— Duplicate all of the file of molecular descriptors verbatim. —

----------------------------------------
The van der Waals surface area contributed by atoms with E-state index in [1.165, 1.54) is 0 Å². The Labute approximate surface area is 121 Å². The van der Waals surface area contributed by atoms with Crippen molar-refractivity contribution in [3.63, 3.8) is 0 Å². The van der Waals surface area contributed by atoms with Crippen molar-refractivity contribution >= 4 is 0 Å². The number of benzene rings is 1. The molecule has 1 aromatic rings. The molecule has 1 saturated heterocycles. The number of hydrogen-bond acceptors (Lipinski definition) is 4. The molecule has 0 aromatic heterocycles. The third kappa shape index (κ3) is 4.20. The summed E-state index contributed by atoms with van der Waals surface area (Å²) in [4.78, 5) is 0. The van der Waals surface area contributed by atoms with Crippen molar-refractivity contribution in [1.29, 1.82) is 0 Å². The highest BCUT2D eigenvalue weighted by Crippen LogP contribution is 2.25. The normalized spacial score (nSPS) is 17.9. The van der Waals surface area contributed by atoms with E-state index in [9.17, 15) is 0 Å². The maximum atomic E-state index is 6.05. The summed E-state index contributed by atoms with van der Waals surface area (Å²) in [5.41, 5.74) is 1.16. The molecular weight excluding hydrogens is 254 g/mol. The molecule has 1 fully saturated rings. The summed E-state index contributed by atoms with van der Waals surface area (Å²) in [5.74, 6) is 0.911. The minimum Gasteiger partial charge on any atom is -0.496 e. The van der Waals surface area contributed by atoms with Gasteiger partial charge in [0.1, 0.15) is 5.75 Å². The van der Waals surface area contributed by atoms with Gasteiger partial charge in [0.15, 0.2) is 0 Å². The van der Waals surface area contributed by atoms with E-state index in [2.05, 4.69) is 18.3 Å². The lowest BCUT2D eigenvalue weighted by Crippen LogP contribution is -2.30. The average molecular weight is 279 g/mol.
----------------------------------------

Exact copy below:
The van der Waals surface area contributed by atoms with E-state index in [1.165, 1.54) is 0 Å². The Labute approximate surface area is 121 Å². The van der Waals surface area contributed by atoms with Crippen molar-refractivity contribution in [3.63, 3.8) is 0 Å². The van der Waals surface area contributed by atoms with Crippen molar-refractivity contribution >= 4 is 0 Å². The number of benzene rings is 1. The molecule has 1 aromatic rings. The molecule has 1 saturated heterocycles. The number of hydrogen-bond acceptors (Lipinski definition) is 4. The molecule has 0 aromatic heterocycles. The third kappa shape index (κ3) is 4.20. The summed E-state index contributed by atoms with van der Waals surface area (Å²) in [4.78, 5) is 0. The van der Waals surface area contributed by atoms with Crippen molar-refractivity contribution in [1.29, 1.82) is 0 Å². The highest BCUT2D eigenvalue weighted by Crippen LogP contribution is 2.25. The normalized spacial score (nSPS) is 17.9. The van der Waals surface area contributed by atoms with E-state index in [9.17, 15) is 0 Å². The maximum atomic E-state index is 6.05. The summed E-state index contributed by atoms with van der Waals surface area (Å²) in [5.41, 5.74) is 1.16. The molecular weight excluding hydrogens is 254 g/mol. The molecule has 1 fully saturated rings. The summed E-state index contributed by atoms with van der Waals surface area (Å²) in [5.74, 6) is 0.911. The minimum Gasteiger partial charge on any atom is -0.496 e. The van der Waals surface area contributed by atoms with Gasteiger partial charge in [0.1, 0.15) is 5.75 Å². The van der Waals surface area contributed by atoms with Gasteiger partial charge in [0.15, 0.2) is 0 Å². The van der Waals surface area contributed by atoms with E-state index in [2.05, 4.69) is 18.3 Å². The lowest BCUT2D eigenvalue weighted by Crippen LogP contribution is -2.30. The average molecular weight is 279 g/mol.